Friday, September 2, 2011

Cancer has a Sweet Tooth

I’m reading the new book, “Sugar Nation” by Jeff O’Connell and it’s an eye opener. I’m generally pretty healthy and mindful of eating well except for this little issue of sugar! I love candy—the chewy stuff: licorice, gummy bears, fruit slices. I have rationalized that candy like that is low fat and relatively low calories so I chew away. Except that it’s been nagging at me.

Jeff’s book is about the consequences: insulin resistance, Diabetes Type2 etc. Now those conditions are scary enough: Heart disease, blindness, neuropathy and amputation. Yeah, that last word gets your attention right?

But then this: cancer has a sweet tooth.

Jeff writes, “Recent research shows that the consumption of high amounts of sugar and refined grains boost the odds for cancers of the esophagus, kidneys and pancreas.” And this, “Excessive insulin, produced internally in response to high glucose can raise your risk of being diagnosed with a number of cancers including colon, breast and liver.”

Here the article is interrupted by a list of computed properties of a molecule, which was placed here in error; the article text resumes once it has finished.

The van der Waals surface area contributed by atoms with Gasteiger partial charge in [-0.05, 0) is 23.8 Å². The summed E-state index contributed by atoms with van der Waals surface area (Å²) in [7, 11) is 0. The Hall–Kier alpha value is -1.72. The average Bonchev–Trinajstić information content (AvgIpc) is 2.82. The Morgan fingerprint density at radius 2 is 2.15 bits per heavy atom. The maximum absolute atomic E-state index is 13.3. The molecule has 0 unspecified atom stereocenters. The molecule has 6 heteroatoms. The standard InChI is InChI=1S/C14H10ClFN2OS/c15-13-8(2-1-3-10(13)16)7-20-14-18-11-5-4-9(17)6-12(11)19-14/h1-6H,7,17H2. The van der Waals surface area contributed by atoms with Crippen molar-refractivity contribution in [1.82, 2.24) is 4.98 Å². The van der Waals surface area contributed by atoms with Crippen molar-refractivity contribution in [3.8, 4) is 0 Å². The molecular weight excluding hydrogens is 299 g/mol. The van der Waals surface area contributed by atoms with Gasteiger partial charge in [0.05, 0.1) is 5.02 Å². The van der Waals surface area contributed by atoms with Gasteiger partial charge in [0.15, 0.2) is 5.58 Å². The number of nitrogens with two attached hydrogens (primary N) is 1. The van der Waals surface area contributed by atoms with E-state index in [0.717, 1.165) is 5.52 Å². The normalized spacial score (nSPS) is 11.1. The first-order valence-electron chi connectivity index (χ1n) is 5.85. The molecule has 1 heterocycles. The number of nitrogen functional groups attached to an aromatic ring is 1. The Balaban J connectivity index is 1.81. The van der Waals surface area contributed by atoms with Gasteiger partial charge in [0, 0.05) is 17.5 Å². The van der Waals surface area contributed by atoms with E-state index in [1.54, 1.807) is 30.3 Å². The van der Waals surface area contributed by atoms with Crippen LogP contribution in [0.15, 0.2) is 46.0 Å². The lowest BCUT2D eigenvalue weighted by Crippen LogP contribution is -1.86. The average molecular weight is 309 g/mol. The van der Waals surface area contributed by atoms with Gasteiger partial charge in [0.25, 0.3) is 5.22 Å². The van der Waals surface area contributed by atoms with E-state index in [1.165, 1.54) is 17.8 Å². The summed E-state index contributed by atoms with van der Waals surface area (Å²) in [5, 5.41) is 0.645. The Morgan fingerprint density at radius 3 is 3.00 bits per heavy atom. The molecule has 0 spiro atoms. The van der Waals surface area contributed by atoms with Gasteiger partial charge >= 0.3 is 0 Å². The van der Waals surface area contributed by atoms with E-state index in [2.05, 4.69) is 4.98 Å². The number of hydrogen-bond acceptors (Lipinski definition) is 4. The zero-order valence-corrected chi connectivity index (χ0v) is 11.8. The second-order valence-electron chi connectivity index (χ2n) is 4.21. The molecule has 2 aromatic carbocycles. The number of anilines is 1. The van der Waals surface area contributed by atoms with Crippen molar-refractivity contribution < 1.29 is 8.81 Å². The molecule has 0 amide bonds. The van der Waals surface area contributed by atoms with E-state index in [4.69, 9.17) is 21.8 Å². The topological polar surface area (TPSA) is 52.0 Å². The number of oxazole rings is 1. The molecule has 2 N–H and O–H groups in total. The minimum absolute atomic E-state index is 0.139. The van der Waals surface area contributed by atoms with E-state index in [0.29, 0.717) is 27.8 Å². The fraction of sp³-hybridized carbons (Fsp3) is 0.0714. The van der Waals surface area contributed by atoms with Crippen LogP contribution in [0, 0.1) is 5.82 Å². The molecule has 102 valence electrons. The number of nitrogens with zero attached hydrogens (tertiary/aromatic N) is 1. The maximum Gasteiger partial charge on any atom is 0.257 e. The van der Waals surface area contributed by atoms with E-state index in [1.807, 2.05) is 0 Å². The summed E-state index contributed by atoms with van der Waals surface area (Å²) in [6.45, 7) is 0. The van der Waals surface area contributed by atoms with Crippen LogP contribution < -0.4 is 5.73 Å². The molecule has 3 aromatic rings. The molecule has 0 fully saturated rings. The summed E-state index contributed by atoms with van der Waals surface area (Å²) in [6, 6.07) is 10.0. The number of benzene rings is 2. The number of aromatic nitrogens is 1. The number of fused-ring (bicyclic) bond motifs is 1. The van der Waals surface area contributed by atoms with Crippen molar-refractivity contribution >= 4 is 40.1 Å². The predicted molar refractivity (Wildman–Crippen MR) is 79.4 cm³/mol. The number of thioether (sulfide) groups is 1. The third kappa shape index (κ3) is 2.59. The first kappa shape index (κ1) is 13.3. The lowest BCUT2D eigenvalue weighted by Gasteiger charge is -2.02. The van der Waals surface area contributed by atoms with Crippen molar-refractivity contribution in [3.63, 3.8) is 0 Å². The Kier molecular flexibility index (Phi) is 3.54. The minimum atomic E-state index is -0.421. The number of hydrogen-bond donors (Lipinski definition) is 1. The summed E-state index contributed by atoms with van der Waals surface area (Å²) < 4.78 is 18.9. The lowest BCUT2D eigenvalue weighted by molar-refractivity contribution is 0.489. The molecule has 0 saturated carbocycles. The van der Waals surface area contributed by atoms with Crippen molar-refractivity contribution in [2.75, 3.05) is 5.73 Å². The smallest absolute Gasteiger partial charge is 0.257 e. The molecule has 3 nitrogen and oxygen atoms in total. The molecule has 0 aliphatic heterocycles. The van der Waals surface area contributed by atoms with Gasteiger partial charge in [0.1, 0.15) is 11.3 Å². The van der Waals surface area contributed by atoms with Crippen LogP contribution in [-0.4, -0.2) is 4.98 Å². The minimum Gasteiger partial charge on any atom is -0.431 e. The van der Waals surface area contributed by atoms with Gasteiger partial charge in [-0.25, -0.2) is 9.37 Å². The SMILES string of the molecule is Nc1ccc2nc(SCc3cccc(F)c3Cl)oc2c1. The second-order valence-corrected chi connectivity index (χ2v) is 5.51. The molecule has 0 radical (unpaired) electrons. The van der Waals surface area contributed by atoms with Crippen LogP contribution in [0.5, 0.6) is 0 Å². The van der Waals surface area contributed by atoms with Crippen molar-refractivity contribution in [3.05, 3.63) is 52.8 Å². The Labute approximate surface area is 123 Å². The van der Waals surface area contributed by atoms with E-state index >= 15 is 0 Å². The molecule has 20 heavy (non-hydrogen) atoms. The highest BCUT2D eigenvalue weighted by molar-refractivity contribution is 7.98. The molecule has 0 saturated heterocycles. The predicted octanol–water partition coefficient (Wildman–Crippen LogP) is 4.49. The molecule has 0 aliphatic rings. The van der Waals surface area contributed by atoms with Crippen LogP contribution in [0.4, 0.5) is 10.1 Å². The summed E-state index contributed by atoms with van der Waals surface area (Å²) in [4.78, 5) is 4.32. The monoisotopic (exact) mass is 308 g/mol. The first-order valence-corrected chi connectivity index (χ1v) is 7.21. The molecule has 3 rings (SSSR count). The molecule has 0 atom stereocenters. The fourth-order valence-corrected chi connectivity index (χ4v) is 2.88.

And the surprise: “The link between obesity and cancer may not reflect obesity itself so much as insulin levels being high.”

Later in the book Jeff describes the incidence of “metabolically obese thin people.” People who are fit of body and often healthy looking but internally have the same metabolic responses as someone quite obese.

Another statistic is the cincher: “Government statistics say that Diabetes Type 2 is the seventh leading cause of death in the United States. But that ranking is an illusion. Type 2 diabetes covers its tracks by ending a life some other way—a stroke, heart attack, toxic shock.”

Or cancer.

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